This is not to say, however, that short-term rentals should be completely unregulated. The key is imposing useful regulations that are mutually beneficial to both communities and to the proprietors of short-term rentals. One potential solution would be to impose reasonable taxes on visitors that use short-term rentals; having requirements for minimum stays could also ensure more consistency for the communities. This also has the added benefit of generating income for towns and cities. There is no reason why communities should see the short-term rental industry as an adversary, when it can just as easily be made into an ally.

The use of the underlined phrase "hard limits" in the context of the fourth paragraph most closely means __________.

Possible Answers:

restrictions that are uncompromising

overbearing restrictions

unfair rules

impractical barriers

useful regulations

Correct answer:

restrictions that are uncompromising

Explanation:

The use of the term "hard limits" is used in the paragraph that describes how some cities and towns do not allow any short-term rentals. Based on this context, "hard limits" refers to a decisive ban, so the term that is closest in meaning would be "restrictions that are uncompromising."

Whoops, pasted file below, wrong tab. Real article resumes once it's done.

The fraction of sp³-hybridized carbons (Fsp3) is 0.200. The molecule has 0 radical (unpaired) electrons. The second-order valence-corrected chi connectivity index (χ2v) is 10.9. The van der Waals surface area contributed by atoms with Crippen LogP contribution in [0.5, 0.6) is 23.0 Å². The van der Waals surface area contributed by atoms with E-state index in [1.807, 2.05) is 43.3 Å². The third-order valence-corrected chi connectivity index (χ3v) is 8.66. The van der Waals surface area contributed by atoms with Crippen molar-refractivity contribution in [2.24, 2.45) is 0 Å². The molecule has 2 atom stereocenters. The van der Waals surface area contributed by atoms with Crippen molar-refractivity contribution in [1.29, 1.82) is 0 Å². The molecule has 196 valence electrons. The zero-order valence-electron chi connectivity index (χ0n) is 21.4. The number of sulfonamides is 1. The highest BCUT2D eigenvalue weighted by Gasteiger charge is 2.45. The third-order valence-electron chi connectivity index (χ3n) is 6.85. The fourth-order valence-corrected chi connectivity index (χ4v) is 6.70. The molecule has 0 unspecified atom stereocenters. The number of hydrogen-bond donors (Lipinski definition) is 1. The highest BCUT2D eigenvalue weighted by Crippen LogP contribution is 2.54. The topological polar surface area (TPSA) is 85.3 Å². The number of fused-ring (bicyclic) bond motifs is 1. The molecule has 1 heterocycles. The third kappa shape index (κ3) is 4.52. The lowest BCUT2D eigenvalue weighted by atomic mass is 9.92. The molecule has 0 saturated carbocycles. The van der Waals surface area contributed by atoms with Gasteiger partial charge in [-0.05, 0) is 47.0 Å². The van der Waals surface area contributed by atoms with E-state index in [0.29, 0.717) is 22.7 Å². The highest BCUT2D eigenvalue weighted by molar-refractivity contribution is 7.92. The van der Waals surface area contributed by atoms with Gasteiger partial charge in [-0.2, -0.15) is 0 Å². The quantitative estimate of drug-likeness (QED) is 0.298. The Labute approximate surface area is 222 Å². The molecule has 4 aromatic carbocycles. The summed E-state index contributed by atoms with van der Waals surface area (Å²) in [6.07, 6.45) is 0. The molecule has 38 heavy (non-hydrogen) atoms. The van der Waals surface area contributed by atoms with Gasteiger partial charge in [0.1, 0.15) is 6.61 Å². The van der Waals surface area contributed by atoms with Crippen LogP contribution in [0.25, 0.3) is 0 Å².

While the author might see the rules as unfair, impratical, or as being overbearing restrictions, these are not the meaning carried by the term "hard limits." Additionally, the author does not see the hard limits as being "useful regulations," so this answer choice is wrong. 

Example Question #1 : Understanding The Content Of Business Passages

The United Nations Convention on Contracts for the International Sale of Goods (CISG) can help countries throughout the world have a more uniform way of navigating the challenging waters of international law surrounding trade. It is not uncommon for two countries to have adopted different laws on international trade that conflict with each other. This becomes a serious problem when trade disputes arise. To help make this concept more tangible, consider the following hypothetical.